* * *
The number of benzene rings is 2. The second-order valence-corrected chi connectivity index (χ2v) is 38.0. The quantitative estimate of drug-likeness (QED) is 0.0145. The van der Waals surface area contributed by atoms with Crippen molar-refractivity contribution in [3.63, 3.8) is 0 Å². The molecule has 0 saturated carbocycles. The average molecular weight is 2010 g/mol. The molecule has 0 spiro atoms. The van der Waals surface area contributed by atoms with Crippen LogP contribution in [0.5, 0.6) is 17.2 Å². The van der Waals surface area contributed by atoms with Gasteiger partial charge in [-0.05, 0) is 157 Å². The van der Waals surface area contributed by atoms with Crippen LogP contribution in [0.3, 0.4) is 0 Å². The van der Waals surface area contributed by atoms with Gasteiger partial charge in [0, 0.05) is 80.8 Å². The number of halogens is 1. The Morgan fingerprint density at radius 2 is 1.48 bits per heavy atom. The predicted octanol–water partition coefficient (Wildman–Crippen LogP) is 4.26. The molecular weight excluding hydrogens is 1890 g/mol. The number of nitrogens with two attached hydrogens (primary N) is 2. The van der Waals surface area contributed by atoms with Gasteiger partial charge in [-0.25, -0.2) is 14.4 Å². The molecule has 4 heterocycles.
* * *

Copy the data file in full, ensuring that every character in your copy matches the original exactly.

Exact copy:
The number of benzene rings is 2. The second-order valence-corrected chi connectivity index (χ2v) is 38.0. The quantitative estimate of drug-likeness (QED) is 0.0145. The van der Waals surface area contributed by atoms with Crippen molar-refractivity contribution in [3.63, 3.8) is 0 Å². The molecule has 0 saturated carbocycles. The average molecular weight is 2010 g/mol. The molecule has 0 spiro atoms. The van der Waals surface area contributed by atoms with Crippen LogP contribution in [0.5, 0.6) is 17.2 Å². The van der Waals surface area contributed by atoms with Gasteiger partial charge in [-0.05, 0) is 157 Å². The van der Waals surface area contributed by atoms with Crippen LogP contribution in [0.3, 0.4) is 0 Å². The van der Waals surface area contributed by atoms with Gasteiger partial charge in [0, 0.05) is 80.8 Å². The number of halogens is 1. The Morgan fingerprint density at radius 2 is 1.48 bits per heavy atom. The predicted octanol–water partition coefficient (Wildman–Crippen LogP) is 4.26. The molecular weight excluding hydrogens is 1890 g/mol. The number of nitrogens with two attached hydrogens (primary N) is 2. The van der Waals surface area contributed by atoms with Gasteiger partial charge in [-0.25, -0.2) is 14.4 Å². The molecule has 4 heterocycles.